Canadian competitiveness in an ‘intangibles’ economy


Intellectual property (IP) and data account for an increasing share of economic output and growth, but Canada lags behind its peer economies, according to a report from the Public Policy Forum. The Toronto Stock Exchange has an intangibles-to-market-cap ratio of 70 per cent, compared to the U.S. S&P 500’s 91 per cent, and 77 per cent for the top U.K. and French public markets. (The Logic)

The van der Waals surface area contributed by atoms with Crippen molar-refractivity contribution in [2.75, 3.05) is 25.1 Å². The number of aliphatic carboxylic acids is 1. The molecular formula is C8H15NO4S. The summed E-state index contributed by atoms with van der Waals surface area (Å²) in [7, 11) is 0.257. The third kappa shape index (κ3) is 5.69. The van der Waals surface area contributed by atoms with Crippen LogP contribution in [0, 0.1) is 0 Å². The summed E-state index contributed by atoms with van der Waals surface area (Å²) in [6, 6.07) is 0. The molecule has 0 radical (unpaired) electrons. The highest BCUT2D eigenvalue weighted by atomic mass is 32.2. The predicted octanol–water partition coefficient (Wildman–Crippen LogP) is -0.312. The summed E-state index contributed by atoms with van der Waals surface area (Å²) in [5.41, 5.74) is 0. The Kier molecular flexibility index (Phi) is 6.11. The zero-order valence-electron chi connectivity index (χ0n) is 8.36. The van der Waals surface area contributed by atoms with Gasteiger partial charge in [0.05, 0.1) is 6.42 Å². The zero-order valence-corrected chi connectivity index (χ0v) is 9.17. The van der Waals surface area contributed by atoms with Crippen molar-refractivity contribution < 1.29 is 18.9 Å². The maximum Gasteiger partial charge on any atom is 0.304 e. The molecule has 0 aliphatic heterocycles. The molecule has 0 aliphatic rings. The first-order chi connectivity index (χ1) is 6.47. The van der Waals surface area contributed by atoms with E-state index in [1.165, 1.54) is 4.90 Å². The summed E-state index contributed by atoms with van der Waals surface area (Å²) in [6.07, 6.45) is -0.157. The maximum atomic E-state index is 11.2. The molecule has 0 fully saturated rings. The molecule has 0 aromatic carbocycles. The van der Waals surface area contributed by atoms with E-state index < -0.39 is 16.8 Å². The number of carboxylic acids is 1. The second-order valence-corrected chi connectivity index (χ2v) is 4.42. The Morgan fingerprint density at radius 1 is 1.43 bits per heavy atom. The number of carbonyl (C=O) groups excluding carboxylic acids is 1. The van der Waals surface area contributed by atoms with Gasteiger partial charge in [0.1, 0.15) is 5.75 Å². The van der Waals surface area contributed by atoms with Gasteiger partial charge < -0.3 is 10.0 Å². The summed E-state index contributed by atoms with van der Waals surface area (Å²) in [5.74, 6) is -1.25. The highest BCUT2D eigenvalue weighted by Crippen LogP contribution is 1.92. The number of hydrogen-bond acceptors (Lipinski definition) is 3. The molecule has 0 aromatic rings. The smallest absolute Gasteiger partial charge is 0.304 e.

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Talking point: Competitiveness is traditionally gauged via measures like productivity growth, the state of national infrastructure and the tax and regulatory burdens on businesses. While those factors remain important, the report argues that Canada needs more hands-on policy-making to create “innovation assets” like data and IP. It recommends the government reduce foreign tech companies’ access to tax incentives and university researchers, introduce data governance policies, buy more from innovative Canadian firms and review foreign direct investment and antitrust rules. Meanwhile, RBC CEO Dave McKay prescribed policies on data and increased IP exports as fixes for Canada’s worsening competitive position at the bank’s annual general meeting; he also said we need more pipelines.